A maximally-self-managed hosting-platform like DigitalOcean/Linode lets a customer quickly create its own VPSE (Virtual Private Server Environment) which includes a common FOSS operating system like Debian, Ubuntu, Fedora, CentOS and so forth.

Besides that, the FOSS community offers a type of software that I can call OS-and-above containerizator (like Vagrant).

I'm wondering if maximally-self-managed hosting-platforms that gives an operating system to choose and work with makes software like Vagrant totally redundant in case one desires continuous integration.

For example, people who like continuous integration might take this path:

  1. Spin up ubuntu/bionic64 box with Vagrant
  2. Provision it with Ansible playbook that installs Docker 18.06.1-ce
  3. Start Docker container based on mysql:5.7.24 image

Given such circumstances, wouldn't maximally-self-managed hosting-platforms redund the first step thus making software like Vagrant useless in such services?

  • Hi! Welcome to DevOps... questions like these help us explore the nature of the DevOps environment, but unfortunately are a bad fit for a StackExchange site. This question is impossible to answer definitively and objectively, so you're at risk of being voted down or flagged. Can you please try to narrow down the thing you're asking? As it stands, the answer is "yes, of course they do, but also no, because people have diverse needs" Commented Nov 15, 2018 at 12:03
  • Hello @BruceBecker ! Can you help me here a bit? I don't know how it's best to narrow down this question... Do you have any suggestion?... I'll gladly make a change...
    – user5176
    Commented Nov 15, 2018 at 12:07
  • Sure! What is the key question you want answered? IE, what difference are you trying to make to your current state of affairs? E.g. you may want to know whether you should forego Vagrant and use Digital Ocean for continuous integration. This implies a specific case that you have in mind and specific criteria that you have set. Try to nail these down and edit the question. Hope that helps :) Commented Nov 15, 2018 at 12:09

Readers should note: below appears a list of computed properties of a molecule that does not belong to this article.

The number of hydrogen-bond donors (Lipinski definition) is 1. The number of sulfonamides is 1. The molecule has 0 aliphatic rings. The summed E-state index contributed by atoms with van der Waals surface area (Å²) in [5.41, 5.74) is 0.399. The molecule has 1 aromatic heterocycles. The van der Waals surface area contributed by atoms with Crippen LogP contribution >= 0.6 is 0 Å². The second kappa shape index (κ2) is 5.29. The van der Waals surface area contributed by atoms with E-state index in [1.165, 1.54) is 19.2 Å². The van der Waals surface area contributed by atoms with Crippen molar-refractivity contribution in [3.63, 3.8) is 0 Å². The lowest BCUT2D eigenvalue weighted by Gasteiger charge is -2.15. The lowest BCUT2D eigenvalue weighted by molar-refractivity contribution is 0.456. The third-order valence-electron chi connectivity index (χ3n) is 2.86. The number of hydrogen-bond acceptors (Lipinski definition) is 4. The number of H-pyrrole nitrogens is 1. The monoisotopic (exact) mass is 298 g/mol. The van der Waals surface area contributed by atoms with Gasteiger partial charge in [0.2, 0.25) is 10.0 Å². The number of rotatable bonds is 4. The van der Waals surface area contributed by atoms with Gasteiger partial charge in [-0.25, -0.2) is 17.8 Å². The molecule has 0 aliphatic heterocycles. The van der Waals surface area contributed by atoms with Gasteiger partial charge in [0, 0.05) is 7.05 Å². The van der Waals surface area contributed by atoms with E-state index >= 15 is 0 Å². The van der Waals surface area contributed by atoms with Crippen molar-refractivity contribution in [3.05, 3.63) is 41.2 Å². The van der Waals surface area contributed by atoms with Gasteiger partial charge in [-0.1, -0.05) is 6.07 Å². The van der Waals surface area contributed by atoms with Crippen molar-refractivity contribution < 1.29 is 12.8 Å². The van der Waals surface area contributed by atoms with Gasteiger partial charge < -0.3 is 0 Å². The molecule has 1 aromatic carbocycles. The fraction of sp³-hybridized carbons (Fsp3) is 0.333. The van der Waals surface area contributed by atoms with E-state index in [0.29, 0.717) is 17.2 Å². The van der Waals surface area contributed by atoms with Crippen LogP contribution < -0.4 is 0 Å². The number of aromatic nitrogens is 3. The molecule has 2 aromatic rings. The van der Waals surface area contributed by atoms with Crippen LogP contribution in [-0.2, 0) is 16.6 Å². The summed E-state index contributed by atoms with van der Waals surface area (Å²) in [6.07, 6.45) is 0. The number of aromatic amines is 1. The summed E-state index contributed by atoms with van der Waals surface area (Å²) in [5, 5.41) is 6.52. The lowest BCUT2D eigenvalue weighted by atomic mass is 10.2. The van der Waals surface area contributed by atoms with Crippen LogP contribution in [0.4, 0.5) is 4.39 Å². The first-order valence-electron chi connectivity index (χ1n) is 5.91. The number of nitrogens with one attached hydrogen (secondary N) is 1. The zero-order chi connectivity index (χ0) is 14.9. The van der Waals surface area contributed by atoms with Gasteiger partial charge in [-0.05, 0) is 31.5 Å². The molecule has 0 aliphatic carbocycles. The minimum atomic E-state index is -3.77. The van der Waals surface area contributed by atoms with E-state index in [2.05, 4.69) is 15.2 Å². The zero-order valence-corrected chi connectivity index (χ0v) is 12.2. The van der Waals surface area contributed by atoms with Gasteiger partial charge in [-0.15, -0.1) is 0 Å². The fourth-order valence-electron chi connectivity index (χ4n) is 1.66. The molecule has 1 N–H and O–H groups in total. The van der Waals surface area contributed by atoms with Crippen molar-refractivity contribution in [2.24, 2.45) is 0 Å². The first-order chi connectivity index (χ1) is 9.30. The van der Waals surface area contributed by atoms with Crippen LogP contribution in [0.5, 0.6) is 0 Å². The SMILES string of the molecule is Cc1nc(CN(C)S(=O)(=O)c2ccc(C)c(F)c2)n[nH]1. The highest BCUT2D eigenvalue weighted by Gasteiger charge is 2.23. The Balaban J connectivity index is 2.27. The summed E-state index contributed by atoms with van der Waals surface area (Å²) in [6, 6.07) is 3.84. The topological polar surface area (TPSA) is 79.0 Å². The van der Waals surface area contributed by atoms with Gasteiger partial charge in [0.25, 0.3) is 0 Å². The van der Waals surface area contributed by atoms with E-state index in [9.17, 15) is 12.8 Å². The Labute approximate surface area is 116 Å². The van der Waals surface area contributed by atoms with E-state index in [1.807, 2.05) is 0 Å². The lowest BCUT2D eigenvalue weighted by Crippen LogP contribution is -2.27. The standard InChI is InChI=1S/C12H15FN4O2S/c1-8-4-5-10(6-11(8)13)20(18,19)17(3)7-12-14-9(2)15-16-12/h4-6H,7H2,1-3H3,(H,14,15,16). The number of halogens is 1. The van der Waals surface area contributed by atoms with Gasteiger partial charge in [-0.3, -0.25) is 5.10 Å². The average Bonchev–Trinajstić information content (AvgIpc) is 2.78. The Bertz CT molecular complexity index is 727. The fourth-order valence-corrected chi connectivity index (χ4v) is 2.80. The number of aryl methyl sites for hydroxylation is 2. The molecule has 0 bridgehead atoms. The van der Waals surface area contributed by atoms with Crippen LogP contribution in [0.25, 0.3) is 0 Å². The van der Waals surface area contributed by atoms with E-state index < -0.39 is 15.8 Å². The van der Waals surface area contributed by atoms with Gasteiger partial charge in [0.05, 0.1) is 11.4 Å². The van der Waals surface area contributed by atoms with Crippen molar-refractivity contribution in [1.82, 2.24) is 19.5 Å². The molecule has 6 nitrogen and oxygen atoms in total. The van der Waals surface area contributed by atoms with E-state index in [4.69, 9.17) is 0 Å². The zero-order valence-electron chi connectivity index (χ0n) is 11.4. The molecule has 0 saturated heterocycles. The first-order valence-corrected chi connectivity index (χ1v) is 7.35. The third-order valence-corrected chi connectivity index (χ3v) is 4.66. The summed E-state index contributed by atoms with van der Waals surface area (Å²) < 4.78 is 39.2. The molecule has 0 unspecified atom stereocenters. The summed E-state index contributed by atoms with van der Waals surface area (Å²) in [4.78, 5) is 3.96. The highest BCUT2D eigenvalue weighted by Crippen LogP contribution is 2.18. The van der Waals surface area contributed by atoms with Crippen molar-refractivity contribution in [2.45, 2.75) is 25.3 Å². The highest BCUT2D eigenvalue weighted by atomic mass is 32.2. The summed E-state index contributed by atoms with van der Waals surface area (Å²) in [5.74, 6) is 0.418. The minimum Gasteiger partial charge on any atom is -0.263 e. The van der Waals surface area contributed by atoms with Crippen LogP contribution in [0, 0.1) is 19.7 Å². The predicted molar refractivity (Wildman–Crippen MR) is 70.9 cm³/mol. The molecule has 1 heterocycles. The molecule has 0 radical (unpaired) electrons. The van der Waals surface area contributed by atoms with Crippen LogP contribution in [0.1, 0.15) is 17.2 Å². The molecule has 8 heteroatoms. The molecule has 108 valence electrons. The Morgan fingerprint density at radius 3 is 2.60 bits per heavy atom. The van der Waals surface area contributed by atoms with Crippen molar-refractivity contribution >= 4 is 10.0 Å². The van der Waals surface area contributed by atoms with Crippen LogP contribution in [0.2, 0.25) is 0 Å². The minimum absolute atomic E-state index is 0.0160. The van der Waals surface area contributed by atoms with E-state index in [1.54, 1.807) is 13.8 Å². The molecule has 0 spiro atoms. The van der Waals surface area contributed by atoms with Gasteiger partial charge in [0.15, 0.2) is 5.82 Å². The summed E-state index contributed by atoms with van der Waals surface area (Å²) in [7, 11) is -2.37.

• FYI vagrant has a digitalocean driver, as well as an ec2 and vsphere one among others, defining your machines as code is as much important as their configuration when you don't want to have to click thousands times to create a new environment
    – Tensibai
    Commented Nov 15, 2018 at 13:57

1 Answer 1


Yes, there are plenty of providers which make the first step redundant; i.e. they give you a working, optimized, running Linux box just by clicking a button, without you having to care how it works. Or they skip the need to have a "box" (VM) running at all. AWS, Azure, GCP, OpenShift etc. all do that, and do it well.

In my neck of the woods, we use Vagrant primarily to get developers up to speed quickly; i.e. to install them a VM which has just the right ingredients needed for development of a specific application (a specific version of whatever compiler, OS packages etc. are needed). This works well because Vagrant leaves the dev with a bog-standard VM, which he can either keep permanently, owning it (e.g., modifying it to set up their preferred editor/IDE right inside, and so on), or for having a throw-away.

Frankly, when we need to spin up many things, Vagrant (or rather: VMs) is just a bit too heavy. We use containers for that; and Kubernetes (and the cloud providers as mentioned) deliver a much higher integration than Vagrant, in any case.

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